I had planned to fly home to Colorado late that night. But even before Tolovana, I felt reluctant to leave this place where life felt so light and joy overflowed after such a long drought. Corrine invited me to stay one more week and join them on their three-night cabin trip in the Whites. I pointed out that their itinerary was even more ridiculous for a person on foot than the one I'd already attempted and failed. Corrine said it would be no problem, they already had a solution from local speedster and nice guy Tyson, whose wife had a fat bike I could borrow. Such luxury! Such abundance! I've already forgotten the model, but it was a light and comfortable rig with the perfect setup for my gear — as long as I left the luxuries at home. (For the most part, I did, but I still brought my puffy suit.) 

I had a lot of fun test the bike on local trails before my workdays. I had to pull a few strings to extend the stay, but ended up saving money by changing my plane ticket. Corrine and Eric were so generous to let me crash at their place for the better part of three weeks. I recognize how intrusive house guests can be and tried to stay out of their hair. I was so grateful for the opportunity. 

Another perk of staying so long was the many opportunities to view the Northern Lights. The sun has entered a particularly active period, so light displays have been more frequent and far-reaching. Fairbanks is one of the best places in the world to see the lights, due to its location under the "Aurora Oval," as well as its frequently clear skies and long, dark nights. In spite of this, sightings are still rare and take a degree of dedication, as the lights are rarely out for more than a few minutes at a time and can only be loosely predicted based on solar activity. 

On this particular night, March 21 — the first full day of spring — the geomagnetic field was expected to be quiet (level 2), and yet, just as I was settling in for another try at sleeping around 12:30 a.m., I caught this streak of light outside my window. 

I wish I brought better photo equipment, or at least tried to utilize my point-and-shoot, which requires finicky manual settings and a steady surface to set up for low-light images. But when the sky is dancing like this, photography feels particularly intrusive. A few blurry phone photos to remember the occasion are good enough. 

For nearly an hour, I walked up and down the street, marveling. The aurora borealis is, by far, the most intensely beautiful phenomenon I've experienced. No photograph or video can recreate the experience of standing as an infinitesimal being in an insignificant world and witnessing the universe come alive. The lights shimmer and dance and flow across the horizon, although all words are inadequate to describe how the Aurora Borealis moves. I feel like I've been given a glimpse into the beginning of time, the young universe expanding with unimaginable force. 

The following day was Corrine's birthday. Our friend Betsy arrived from Colorado for the cabin trip that they had been planning for months. We were all busy during the day but found time for a lovely sunset ride out Corrine's backyard trail.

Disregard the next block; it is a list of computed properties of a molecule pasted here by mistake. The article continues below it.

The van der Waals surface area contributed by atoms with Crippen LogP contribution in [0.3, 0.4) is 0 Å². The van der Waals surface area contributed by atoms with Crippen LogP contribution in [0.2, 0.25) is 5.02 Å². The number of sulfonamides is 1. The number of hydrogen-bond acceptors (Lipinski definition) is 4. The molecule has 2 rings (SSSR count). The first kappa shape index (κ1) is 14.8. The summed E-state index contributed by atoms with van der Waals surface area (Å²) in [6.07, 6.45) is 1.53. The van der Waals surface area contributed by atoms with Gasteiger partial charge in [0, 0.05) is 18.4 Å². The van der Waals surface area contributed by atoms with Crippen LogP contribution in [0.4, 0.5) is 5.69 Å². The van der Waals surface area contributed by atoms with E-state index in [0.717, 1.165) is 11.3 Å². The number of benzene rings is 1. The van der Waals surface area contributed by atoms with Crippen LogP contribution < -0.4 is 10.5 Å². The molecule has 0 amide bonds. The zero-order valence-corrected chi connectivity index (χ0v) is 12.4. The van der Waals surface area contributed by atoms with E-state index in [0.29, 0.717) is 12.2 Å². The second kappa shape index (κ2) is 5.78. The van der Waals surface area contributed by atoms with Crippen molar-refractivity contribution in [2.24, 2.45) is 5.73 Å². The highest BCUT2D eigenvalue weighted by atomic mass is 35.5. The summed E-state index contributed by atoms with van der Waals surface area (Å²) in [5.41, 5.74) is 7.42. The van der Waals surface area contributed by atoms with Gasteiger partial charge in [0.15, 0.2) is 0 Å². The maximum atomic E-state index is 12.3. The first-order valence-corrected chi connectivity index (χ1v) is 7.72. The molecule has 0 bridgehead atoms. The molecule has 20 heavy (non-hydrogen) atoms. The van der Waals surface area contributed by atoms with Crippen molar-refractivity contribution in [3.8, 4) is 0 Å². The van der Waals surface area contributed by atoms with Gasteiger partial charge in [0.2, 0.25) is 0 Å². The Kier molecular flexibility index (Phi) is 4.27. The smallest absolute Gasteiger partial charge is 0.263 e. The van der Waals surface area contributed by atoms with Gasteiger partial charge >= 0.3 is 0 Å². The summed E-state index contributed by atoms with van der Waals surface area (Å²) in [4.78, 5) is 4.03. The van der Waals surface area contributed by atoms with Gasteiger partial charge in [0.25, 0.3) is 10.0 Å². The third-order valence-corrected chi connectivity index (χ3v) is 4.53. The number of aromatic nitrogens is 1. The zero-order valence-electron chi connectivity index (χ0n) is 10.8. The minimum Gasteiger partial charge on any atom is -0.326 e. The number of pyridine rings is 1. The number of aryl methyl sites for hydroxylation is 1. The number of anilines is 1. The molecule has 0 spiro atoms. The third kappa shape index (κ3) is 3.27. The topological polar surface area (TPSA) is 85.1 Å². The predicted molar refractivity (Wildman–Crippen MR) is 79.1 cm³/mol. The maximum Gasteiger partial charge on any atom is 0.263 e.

Happiness is ... friends and bikes and sunsets. 

If that wasn't enough, the night of March 23 brought an unanticipated and brilliant geomagnetic storm. Shortly after dinner, I caught social media posts from friends in Minnesota and Michigan, even Wyoming and Colorado, who were able to see the lights. It was still at least two hours from being fully dark in Alaska, but I tried to keep an eye on the sky. I had just about given up when Corrine texted me because she and Betsy had caught hints of the waning light show and were walking outside. 

By the time I geared up to join them, the lights were winding down, but it was still a nice display. They had just about faded entirely when Betsy and Corrine decided to go back inside. I decided to continue walking up the road, just in case. 

What happened next was astonishing — an explosion of light and color filled the sky. Scientists will tell you that the Aurora Borealis makes no sound, that it's impossible, but most viewers hear some sort of melody. To me, the Northern Lights sound like chanting Gregorian monks, a low-pitched rumble that increases in volume until I'm fully overwhelmed, ready to drop to my knees and repent for my insignificant human weakness in the presence of such grandeur. 

This is the low-quality phone video I shot for a few seconds before my fingers froze. It shows the way the lights dance. (You can hear a bit of sound as well, but I'm pretty sure that's the wind.) 

The expansive awe allowed me to fully step outside of myself, moving without a headlamp through the night until I ran out of road on which to walk. The dead end jolted me back to human awareness and I fell back into my body, which was already beginning to shiver in the cold. Searching for the links in the mind-body connection is such an interesting experiment. The intrigue is what drew me to endurance racing all those years ago. It's also what pushed me away when those mind-body connections seemed to sever and my brain turned on itself. I couldn't breach the barrier no matter what I tried. My brain tortured me with irrational fears and nonexistent terrors. It shoved me underwater. I couldn't fight back. I couldn't escape. 

But then I found something to lift my head above the water. With renewed clarity of thought, I was able to regain some control, to re-link a few of those broken connections. That something was medication, yes, but also — Alaska. Those expansive landscapes of the Far North, windswept and snowbound, wich always come to me in my best dreams. It's the darkness that reveals the most astonishing light. 


  1. So beautiful. Thank you for this, Jill.

  2. I really find joy in your stories of self discovery in nature and the constant drive to look into the "mirror" of others words and insights. Thank you! Like all of your epic journeys the trail of life can both tear you down but strengthens one's core being, it's just the recovery time has it's own time line....or maybe additional peices need to be discovered first. The metaphor of shock at reaching the end of the road and turning back is such a cool description of both discovery and integration, the joy in your eyes has returned! :). And the road of discovery never ends....I always wonder what I will find around the next bend.....

    Jeff C